Just as the Museum of the Bible prepared to open its doors, Green’s retail giant, Hobby Lobby, was forced to pay a $3 million fine in a settlement with the US Justice Department for its carelessness in acquisitions. Furthermore, Green had to forfeit thousands of items to the Iraqi government — pieces that were proven to be stolen or illegally imported. Choosing to acquire artifacts from the dubious “gray market,” with little care for proper documentation, has continued to be a problem for the museum. This past year, Green had to forfeit additional works, to the tune of 13,000 total objects, which had been pillaged from Iraq and Egypt. Among the lot was The Gilgamesh Dream Tablet, a Sumerian epic poem written in cuneiform that had been removed from its region of origin, Mesopotamia, and with the help of a false provenance letter in the early 2000s, began its journey through the United States, ultimately leading to Hobby Lobby’s purchase. US prosecutors seized and investigated the tablet, concluding that it was indeed the rightful property of Iraq and should be returned.
Artist unknown, Gilgamesh Dream Tablet, ca. 2100-1200 BCE, clay. Courtesy of BBC
Part of the heavy policing of the matter may stem from the controversial modern-day events that enabled the looting of cultural artifacts. One such example is the US military presence in the Middle East, and more specifically Iraq, during a particularly dramatic period of pillaging. Following Saddam Hussein’s invasion of Kuwait, which prompted the US to involve itself, parts of Iraq fell out of the regime’s control. In the aftermath, at least nine of the country’s 13 regional museums suffered from widespread looting, amounting to the loss of thousands of culturally significant works. By current counts, some 500,000 objects of Iraqi origin are known to have been looted since the 1990s, with 5,000 taken from the Iraqi National Museum in 2003, in direct response to the US invasion of Iraq.
Artist unknown, Dead Sea Scrolls, ca. 408 BCE-318 CE, papyrus, parchment, bronze. Courtesy of BBC
Furthermore, Western auction houses played a role in the sale of many works with unsupported provenance — records that should be required when facilitating a sale, as they prove both ownership and authenticity. Beyond the value proper documentation has in verifying whether works of art have been acquired legally and voluntarily, it also proves the legitimacy of a work. Without it, the art itself may be fraudulent — yet another discovery that damaged the reputation of the Museum of the Bible. Through careful inspection, a large number of works from the collection have been identified as modern forgeries of ancient relics. The most notable of which are the fragments of the Dead Sea Scrolls, the world’s oldest-known Biblical texts.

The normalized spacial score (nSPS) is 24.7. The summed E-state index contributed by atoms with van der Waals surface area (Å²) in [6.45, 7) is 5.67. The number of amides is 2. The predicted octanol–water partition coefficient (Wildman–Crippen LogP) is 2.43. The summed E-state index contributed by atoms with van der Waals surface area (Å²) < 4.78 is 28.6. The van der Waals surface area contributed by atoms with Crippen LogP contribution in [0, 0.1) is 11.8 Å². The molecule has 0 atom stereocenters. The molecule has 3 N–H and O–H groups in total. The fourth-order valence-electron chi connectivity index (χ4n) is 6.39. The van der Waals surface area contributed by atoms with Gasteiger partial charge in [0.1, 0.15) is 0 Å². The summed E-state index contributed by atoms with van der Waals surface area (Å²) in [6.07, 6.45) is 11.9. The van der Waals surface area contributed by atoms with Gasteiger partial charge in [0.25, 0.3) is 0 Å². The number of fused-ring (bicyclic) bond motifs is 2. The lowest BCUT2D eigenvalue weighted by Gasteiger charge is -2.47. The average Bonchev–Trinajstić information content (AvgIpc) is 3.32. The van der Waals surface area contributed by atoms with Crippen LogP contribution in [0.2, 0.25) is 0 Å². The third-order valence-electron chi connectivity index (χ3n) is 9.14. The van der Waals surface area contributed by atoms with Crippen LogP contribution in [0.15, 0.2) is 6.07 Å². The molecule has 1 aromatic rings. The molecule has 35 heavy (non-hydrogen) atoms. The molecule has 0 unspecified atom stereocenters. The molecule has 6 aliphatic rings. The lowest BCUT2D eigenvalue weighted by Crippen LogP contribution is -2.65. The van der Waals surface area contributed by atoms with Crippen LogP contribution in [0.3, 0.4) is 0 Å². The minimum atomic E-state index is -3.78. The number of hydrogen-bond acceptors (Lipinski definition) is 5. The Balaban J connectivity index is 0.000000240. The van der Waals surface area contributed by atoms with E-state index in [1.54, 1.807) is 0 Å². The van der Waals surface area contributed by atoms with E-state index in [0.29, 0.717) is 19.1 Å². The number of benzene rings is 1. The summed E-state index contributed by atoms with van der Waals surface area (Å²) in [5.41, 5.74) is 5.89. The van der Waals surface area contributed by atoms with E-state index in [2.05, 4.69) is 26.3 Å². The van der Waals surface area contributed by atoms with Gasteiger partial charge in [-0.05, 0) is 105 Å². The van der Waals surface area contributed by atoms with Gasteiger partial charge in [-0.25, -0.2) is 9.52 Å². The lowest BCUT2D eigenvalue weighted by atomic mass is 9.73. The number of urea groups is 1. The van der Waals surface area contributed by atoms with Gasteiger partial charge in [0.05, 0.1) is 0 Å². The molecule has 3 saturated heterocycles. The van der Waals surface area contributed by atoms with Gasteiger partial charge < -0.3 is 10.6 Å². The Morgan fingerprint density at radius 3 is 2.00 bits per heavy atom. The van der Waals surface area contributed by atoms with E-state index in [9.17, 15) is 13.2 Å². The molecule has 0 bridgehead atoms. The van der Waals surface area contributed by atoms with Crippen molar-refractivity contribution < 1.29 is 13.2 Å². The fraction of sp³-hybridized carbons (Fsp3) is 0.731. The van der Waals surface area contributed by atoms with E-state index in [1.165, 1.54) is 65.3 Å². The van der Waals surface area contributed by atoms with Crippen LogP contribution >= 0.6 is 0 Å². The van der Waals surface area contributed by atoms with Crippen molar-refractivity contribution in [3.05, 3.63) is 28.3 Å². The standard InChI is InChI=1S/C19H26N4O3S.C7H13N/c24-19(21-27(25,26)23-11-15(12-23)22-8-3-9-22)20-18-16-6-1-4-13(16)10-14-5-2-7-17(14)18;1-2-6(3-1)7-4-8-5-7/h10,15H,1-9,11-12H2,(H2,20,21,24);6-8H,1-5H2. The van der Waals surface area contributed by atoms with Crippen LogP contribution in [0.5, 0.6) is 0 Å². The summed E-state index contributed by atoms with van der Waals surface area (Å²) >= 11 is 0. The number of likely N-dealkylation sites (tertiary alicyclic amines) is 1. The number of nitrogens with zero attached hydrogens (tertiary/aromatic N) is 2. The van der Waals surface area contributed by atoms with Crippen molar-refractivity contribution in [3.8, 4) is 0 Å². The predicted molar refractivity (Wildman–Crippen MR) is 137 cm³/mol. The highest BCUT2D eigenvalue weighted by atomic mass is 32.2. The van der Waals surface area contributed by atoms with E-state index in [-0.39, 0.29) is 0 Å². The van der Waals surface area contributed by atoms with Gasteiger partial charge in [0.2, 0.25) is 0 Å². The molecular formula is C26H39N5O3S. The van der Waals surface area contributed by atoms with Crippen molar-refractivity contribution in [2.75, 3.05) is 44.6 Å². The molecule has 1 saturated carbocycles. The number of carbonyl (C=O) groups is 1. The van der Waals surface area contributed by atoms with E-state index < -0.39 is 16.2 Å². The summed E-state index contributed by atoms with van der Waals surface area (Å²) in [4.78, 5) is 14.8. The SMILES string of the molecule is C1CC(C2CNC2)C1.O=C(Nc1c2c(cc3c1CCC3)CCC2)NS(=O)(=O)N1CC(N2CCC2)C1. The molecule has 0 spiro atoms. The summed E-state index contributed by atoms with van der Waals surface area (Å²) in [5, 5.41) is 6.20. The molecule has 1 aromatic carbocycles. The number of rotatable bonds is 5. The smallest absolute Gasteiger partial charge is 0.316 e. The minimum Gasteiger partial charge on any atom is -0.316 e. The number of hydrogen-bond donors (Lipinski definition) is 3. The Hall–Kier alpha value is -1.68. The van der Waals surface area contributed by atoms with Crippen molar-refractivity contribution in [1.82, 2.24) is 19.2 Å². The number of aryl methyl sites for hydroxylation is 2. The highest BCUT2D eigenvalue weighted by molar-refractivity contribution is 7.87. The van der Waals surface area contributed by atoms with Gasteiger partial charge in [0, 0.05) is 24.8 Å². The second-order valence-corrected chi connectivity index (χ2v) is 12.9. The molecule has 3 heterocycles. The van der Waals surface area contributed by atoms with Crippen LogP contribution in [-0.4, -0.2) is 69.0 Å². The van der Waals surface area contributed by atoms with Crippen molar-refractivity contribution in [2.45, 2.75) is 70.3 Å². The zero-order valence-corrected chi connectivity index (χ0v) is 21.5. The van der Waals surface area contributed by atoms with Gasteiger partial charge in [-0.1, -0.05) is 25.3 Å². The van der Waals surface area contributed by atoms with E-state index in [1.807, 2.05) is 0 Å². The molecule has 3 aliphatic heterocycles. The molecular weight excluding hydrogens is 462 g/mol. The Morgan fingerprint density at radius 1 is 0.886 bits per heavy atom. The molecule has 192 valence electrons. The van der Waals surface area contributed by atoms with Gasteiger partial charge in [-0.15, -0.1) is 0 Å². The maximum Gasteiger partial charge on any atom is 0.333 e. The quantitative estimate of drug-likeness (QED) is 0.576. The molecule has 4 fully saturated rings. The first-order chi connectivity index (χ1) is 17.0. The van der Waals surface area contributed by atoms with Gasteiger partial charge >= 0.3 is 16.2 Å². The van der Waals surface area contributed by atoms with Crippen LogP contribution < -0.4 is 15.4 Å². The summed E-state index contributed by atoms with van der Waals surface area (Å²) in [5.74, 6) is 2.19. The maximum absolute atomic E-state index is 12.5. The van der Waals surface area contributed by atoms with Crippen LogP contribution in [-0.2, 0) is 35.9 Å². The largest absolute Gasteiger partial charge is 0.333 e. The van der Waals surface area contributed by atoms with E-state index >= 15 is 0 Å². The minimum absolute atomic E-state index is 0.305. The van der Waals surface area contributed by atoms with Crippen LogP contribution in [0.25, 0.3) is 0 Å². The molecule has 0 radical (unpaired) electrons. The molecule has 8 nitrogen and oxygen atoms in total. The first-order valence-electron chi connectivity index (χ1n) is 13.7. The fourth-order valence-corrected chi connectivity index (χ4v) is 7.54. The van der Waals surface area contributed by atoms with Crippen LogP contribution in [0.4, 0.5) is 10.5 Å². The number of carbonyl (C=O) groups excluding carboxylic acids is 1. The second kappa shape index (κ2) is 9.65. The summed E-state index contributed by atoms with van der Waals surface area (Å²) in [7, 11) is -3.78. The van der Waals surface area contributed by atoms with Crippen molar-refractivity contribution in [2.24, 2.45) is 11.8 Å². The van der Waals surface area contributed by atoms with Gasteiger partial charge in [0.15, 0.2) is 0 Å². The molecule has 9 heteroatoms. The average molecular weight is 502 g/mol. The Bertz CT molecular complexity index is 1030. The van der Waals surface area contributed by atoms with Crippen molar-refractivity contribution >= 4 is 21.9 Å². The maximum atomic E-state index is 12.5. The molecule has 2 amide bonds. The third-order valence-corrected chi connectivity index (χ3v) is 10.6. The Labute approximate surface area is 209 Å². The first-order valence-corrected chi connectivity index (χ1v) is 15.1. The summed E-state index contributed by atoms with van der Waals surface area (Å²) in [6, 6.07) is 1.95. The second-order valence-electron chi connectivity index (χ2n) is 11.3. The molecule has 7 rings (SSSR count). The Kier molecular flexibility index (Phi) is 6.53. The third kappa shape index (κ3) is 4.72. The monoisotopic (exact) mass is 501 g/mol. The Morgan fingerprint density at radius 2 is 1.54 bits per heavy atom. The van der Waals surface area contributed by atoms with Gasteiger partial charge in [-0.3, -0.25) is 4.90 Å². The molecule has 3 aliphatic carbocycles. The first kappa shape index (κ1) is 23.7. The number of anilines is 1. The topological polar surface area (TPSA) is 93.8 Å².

The latest controversy emerged a few months ago over the legal ownership of an ancient Jewish prayer book from Afghanistan. Despite the claims that the artifact was “legally exported” from the UK, where it had been since the 1950s, it is now believed to have been taken out of Afghanistan after 1998. This distinction matters greatly, as UNESCO passed a law in the interim that made it illegal to export any antiquities without government approval. This new development has reaffirmed reexamination of the museum’s collection. In general, it seems much of the collection originated from lands subject to Western occupation, like Afghanistan, Iraq, and Syria, and that the objects themselves were last seen there during a time of chaos. There is, in fact, a silver lining to the never-ending stream of investigations. While the museum’s collection is problematic, it has proved to be a somewhat ironic symbol of hope — when forced to acknowledge illegitimate ownership, works of art are then returned to their place of origin. And that certainly is refreshing.
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Image Credit: Artist unknown, Jewish Prayer Book, ca. 800 CE, papyrus. Courtesy of the New York Post